More than a decade into a consulting career, Sevilla was on the partnership track, which would leave her selling the company’s services rather than solving client problems. It wasn’t for her.

As Sevilla shared news of her pending departure, a client from a telecommunications company offered her a job that included an opportunity to develop an enterprise resource planning system, which is a type of software used to manage day-to-day business activities, as well as build and manage an accounting team with 120 employees.

ADT, leadership and digital transformation

The management experience, Sevilla said, helped her find success at ADT. She was recruited to the security industry by a former colleague at the telecommunications company who’d left for the Chief Information Officer role at ADT. At the time, ADT was separating from Tyco International, a security systems company, and Sevilla was tasked with building ADT’s own data warehouse and a team to run it.

“More than eight years later, I’m still here,” she said, noting that the company’s rapid digital transformation fits her personality.

“I like to learn, and I learn most from change as opposed to the status quo,” she said. “So if there’s something that needs to be changed or upended, I’m likely to be involved somehow. I just gravitate toward it.”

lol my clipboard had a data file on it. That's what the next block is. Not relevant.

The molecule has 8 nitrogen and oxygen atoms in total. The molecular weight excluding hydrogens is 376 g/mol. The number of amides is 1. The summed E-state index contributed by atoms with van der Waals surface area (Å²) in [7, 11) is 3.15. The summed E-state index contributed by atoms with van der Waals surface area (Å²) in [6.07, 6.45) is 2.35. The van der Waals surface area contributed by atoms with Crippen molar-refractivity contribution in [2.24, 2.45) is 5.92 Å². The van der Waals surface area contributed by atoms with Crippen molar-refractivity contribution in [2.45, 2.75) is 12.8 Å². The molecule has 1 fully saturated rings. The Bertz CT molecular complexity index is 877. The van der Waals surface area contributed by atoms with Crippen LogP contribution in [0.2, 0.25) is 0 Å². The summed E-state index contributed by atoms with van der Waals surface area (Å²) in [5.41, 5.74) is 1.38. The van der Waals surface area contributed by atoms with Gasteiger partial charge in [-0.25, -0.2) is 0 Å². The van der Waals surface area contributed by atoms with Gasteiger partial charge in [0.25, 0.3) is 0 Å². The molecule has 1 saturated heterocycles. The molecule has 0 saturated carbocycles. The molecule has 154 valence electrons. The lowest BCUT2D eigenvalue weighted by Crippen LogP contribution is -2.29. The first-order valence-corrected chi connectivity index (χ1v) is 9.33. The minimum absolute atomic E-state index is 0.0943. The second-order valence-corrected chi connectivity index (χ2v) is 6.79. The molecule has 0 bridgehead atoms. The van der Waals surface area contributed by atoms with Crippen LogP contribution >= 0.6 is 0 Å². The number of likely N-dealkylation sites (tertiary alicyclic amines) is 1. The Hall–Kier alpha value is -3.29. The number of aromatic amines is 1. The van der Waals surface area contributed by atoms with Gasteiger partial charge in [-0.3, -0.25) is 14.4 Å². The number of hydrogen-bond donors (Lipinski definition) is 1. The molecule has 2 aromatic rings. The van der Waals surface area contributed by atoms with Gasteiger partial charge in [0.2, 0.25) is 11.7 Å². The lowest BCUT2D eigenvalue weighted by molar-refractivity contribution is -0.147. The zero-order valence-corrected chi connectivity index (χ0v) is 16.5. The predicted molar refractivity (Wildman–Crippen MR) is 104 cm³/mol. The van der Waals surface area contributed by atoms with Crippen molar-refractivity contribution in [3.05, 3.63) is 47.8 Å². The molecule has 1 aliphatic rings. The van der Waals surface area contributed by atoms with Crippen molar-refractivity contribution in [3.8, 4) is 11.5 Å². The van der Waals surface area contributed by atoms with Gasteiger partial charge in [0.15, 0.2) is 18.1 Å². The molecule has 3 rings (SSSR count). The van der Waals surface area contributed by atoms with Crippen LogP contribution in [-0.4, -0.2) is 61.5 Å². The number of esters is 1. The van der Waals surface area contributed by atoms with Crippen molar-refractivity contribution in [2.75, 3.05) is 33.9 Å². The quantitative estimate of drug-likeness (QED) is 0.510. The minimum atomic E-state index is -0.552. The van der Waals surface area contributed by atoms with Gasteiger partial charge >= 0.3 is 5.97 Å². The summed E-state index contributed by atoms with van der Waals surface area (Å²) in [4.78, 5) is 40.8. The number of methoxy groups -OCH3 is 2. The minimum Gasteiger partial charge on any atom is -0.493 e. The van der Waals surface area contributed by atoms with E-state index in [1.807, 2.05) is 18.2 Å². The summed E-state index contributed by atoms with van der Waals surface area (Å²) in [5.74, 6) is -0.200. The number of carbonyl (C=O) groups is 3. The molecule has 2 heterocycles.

During Sevilla’s early years at ADT, she focused on the digital transformation of operations. For example, she led a team of engineers that developed a digital contracting system for field agents and implemented modern lead and order management databases for internal sales teams.

She also took over responsibility for ADT Pulse, the company’s first-generation interactive security platform which enables customers to control their smart home security system from anywhere through a smartphone app. Pulse runs on a platform built and managed by a third-party provider. The service grew faster than ADT expected and crashed around the time the app crossed the 500,000-customer milestone.